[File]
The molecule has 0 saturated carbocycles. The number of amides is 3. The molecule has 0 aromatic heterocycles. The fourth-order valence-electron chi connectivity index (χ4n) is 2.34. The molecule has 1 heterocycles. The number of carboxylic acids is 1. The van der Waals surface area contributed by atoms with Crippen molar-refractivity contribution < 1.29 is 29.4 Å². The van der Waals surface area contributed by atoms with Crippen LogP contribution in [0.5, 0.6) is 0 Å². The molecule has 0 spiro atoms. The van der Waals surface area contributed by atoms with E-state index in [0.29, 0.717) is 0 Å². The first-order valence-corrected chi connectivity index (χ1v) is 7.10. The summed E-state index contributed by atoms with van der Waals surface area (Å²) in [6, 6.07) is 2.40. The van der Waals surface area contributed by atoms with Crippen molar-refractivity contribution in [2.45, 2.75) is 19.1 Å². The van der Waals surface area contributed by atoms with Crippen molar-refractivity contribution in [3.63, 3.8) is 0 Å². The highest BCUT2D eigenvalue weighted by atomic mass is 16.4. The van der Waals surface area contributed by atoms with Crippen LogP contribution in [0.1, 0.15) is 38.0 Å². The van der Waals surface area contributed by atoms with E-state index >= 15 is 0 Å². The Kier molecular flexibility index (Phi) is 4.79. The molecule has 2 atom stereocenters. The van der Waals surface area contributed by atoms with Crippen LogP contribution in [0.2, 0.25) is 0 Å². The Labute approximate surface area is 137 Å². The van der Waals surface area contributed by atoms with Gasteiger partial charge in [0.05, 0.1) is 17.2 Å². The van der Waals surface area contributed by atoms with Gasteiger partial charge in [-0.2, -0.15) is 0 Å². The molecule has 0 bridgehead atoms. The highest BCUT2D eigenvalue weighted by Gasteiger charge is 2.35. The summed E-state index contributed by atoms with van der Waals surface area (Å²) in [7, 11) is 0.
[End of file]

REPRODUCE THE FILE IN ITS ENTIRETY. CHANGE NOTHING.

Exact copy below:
The molecule has 0 saturated carbocycles. The number of amides is 3. The molecule has 0 aromatic heterocycles. The fourth-order valence-electron chi connectivity index (χ4n) is 2.34. The molecule has 1 heterocycles. The number of carboxylic acids is 1. The van der Waals surface area contributed by atoms with Crippen molar-refractivity contribution < 1.29 is 29.4 Å². The van der Waals surface area contributed by atoms with Crippen LogP contribution in [0.5, 0.6) is 0 Å². The molecule has 0 spiro atoms. The van der Waals surface area contributed by atoms with E-state index in [0.29, 0.717) is 0 Å². The first-order valence-corrected chi connectivity index (χ1v) is 7.10. The summed E-state index contributed by atoms with van der Waals surface area (Å²) in [6, 6.07) is 2.40. The van der Waals surface area contributed by atoms with Crippen molar-refractivity contribution in [2.45, 2.75) is 19.1 Å². The van der Waals surface area contributed by atoms with Crippen molar-refractivity contribution in [3.63, 3.8) is 0 Å². The highest BCUT2D eigenvalue weighted by atomic mass is 16.4. The van der Waals surface area contributed by atoms with Crippen LogP contribution in [0.1, 0.15) is 38.0 Å². The van der Waals surface area contributed by atoms with E-state index >= 15 is 0 Å². The Kier molecular flexibility index (Phi) is 4.79. The molecule has 2 atom stereocenters. The van der Waals surface area contributed by atoms with Crippen LogP contribution in [0.2, 0.25) is 0 Å². The Labute approximate surface area is 137 Å². The van der Waals surface area contributed by atoms with Gasteiger partial charge in [0.05, 0.1) is 17.2 Å². The van der Waals surface area contributed by atoms with Gasteiger partial charge in [-0.2, -0.15) is 0 Å². The molecule has 0 bridgehead atoms. The highest BCUT2D eigenvalue weighted by Gasteiger charge is 2.35. The summed E-state index contributed by atoms with van der Waals surface area (Å²) in [7, 11) is 0.